Quick and Dirty DDL Laser Driver
When using a laser diode it isn't advisable to hook up a power source and run your delicate diode directly (see what I did there?).Though it is possible to drive the laser diode using a pair of AA batteries and a resistor, you are asking for trouble down the line; and the same goes for an unregulated power supply, even if it is the right voltage. With a diode you must both regulate the voltage and restrict the current. Diodes are notoriously current hungry, unlike most electronic devices. Typically a component will pull the amount of current it needs and stop there. On the contrary, often times a diode will just pull more and more curerent until it burns itself out. This is why you need to use a laser driver with any laser diode. This leaves us with two options: go to ebay and order one that is neatly soldered to a breadboard and sealed in a package (while paying significantly more, waiting 'x' amount of time for shipping, and not having fun with a 700 degree torture device), or make a quick trip to Radioshack and build one with ease. I obviously chose the second option, hence this article. Lets begin.
1 - LM317 Adjustable Voltage Regulator
1 - 10uF electrolytic capacitor
1 - 1n4001 diode
1 - 100 ohm variable resistor
x - xxx ohm resistors (Calculate below)
Just a note
- The capacitor acts as a filter to smooth ripple. This is especially important in the case of an unregulated power supply being used, such as a "wall wart".
- The diode provides protection to the laser in the event that the power supply is hooked up backwards. If it doesn't turn on, this is likely why.
To calculate the fixed resistor values:
- Find the datasheet for your laser diode and locate the following:
- Operating Current (Max current) - This is 'I'
- Use the equation V = I*R (Ohms law)
- We need to find R so... R = V/I
- The LM317 reference voltage is always 1.25v - This is 'V'
- Plug the values into the equation and calculate.
- The number you get will be in kOhms, we need ohms
- Multiply the result you from above by 1000. This is the resistor value you will need.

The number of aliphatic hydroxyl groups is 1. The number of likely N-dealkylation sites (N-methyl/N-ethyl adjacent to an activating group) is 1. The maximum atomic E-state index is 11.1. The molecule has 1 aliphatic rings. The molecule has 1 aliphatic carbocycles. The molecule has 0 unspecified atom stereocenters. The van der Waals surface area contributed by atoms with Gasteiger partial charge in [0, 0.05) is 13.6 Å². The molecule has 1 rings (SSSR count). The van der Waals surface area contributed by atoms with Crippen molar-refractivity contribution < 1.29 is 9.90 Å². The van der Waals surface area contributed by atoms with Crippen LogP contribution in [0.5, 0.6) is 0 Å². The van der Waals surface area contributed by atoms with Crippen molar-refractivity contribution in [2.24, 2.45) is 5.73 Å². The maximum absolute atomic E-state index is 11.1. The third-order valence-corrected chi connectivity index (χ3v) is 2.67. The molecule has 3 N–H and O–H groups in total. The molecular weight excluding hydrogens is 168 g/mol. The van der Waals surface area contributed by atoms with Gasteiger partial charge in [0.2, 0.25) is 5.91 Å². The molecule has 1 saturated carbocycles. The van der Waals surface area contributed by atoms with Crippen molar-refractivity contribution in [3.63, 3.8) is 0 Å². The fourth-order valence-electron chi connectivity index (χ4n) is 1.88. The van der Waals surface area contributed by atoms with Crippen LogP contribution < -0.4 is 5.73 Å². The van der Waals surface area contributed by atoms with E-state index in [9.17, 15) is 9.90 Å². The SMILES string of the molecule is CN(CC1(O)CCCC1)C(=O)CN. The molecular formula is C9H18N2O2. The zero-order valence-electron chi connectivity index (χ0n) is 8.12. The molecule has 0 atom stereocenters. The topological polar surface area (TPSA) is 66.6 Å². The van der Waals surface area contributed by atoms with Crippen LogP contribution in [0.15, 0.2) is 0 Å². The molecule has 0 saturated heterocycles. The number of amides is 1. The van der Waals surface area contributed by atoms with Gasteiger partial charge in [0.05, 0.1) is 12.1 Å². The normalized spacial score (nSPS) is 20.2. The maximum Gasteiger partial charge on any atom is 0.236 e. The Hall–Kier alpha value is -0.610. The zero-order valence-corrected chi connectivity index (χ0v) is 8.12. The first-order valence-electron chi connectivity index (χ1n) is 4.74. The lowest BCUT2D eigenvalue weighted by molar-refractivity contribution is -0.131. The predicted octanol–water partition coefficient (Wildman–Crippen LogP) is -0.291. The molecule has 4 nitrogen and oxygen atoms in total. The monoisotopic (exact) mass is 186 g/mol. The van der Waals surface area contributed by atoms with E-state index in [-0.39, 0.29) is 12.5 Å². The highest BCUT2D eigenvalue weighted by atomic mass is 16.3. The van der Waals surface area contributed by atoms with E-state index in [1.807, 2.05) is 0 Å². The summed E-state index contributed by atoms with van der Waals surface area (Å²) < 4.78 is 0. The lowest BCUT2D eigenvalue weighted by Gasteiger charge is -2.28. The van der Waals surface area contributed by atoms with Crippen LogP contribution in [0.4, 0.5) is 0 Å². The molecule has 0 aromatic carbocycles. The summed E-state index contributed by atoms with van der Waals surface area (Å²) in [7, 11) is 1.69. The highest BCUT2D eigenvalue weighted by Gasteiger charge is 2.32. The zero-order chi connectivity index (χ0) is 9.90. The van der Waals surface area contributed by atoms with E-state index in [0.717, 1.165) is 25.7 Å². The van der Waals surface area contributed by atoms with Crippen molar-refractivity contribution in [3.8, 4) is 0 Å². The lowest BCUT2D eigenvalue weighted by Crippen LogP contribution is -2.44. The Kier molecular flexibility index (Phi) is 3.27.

- If you don't have the resistor size needed, the resistors can be wired in parallel to decrease the value or in series to increase the values. The equations used to calculate these are:
RTOTAL = R1 + R2 + R3 + ...
1 / RTOTAL = (1 / R1) + (1 / R2) + (1 / R3) + ...
To calculate the necessary input voltage:
Add the LED operating voltage from the data sheet to 3v (for the regulator) and this is the power required to operate the laser. If running on battery add another 1.2v, this will give a much better battery longevity.
Now that you have all of your parts, simply follow the schematic below to build the constant current (DDL) laser driver.
|From Simple Laser Driver|
Before hooking up your laser... If you applied power to this circuit at any time, remember to short the leads of the capacitor. If you fail to do this it will kill the laser when the stored voltage is discharged. This is only necessary if you applied power without a load to consume the energy when it is turned off.
In addition. You will more than likely want to add some sort of power switch to this device. It MUST be placed between the power supply and the driver, NOT the driver and the laser diode. This will have the same effect as not discharging the capacitor when it is turned on and will damage the laser diode.
If everything goes well you will now have your own working laser driver and a happy diode! To finish it off, if you haven't already, pull the pieces from the breadboard and solder them NEATLY to a proto board. Radioshack sells general purpose ones that are more than useable, but you can design and print your own if you so choose.
The fine print
* Remember, you are working with lasers here, they are harmful if aimed in the eyes; some may even be able to cause severe burns or start fires. Do not do anything that would make your mother say "Name, what in heavens sakes were you thinking? Why would you ever do 'insert world ending action here'?" In other words, be responsible, obey any stickers/warnings, and don't break any laws. *
** Be sure to check your voltages and current with a multimeter before connecting a laser diode. I am not responsible for any damages or fatalities caused by this article. I used these exact steps to make several of my own successfully, but yet, it comes with no warranty. **